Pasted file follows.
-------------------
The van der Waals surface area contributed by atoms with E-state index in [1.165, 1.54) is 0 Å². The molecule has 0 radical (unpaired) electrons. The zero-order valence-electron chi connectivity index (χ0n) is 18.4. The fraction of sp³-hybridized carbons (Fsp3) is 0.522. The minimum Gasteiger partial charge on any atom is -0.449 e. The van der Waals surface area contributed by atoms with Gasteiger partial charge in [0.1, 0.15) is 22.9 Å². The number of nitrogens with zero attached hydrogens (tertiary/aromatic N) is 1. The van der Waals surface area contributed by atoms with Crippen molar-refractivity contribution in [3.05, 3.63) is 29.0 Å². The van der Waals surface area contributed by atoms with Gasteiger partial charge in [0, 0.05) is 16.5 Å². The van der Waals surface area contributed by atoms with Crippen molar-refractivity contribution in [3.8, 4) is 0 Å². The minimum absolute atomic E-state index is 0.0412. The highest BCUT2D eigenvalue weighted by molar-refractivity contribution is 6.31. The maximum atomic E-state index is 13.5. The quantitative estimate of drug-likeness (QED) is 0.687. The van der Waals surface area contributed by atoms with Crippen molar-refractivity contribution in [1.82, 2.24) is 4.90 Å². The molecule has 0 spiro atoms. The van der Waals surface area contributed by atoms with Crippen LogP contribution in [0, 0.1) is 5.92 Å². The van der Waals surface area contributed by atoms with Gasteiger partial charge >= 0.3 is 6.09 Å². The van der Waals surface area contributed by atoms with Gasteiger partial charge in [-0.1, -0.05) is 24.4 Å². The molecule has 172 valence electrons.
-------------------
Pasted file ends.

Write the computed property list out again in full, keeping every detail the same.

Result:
The van der Waals surface area contributed by atoms with E-state index in [1.165, 1.54) is 0 Å². The molecule has 0 radical (unpaired) electrons. The zero-order valence-electron chi connectivity index (χ0n) is 18.4. The fraction of sp³-hybridized carbons (Fsp3) is 0.522. The minimum Gasteiger partial charge on any atom is -0.449 e. The van der Waals surface area contributed by atoms with Gasteiger partial charge in [0.1, 0.15) is 22.9 Å². The number of nitrogens with zero attached hydrogens (tertiary/aromatic N) is 1. The van der Waals surface area contributed by atoms with Crippen molar-refractivity contribution in [3.05, 3.63) is 29.0 Å². The van der Waals surface area contributed by atoms with Gasteiger partial charge in [0, 0.05) is 16.5 Å². The van der Waals surface area contributed by atoms with Crippen molar-refractivity contribution in [3.8, 4) is 0 Å². The minimum absolute atomic E-state index is 0.0412. The highest BCUT2D eigenvalue weighted by molar-refractivity contribution is 6.31. The maximum atomic E-state index is 13.5. The quantitative estimate of drug-likeness (QED) is 0.687. The van der Waals surface area contributed by atoms with Crippen molar-refractivity contribution in [1.82, 2.24) is 4.90 Å². The molecule has 0 spiro atoms. The van der Waals surface area contributed by atoms with Crippen LogP contribution in [0, 0.1) is 5.92 Å². The van der Waals surface area contributed by atoms with Gasteiger partial charge >= 0.3 is 6.09 Å². The van der Waals surface area contributed by atoms with Gasteiger partial charge in [-0.1, -0.05) is 24.4 Å². The molecule has 172 valence electrons.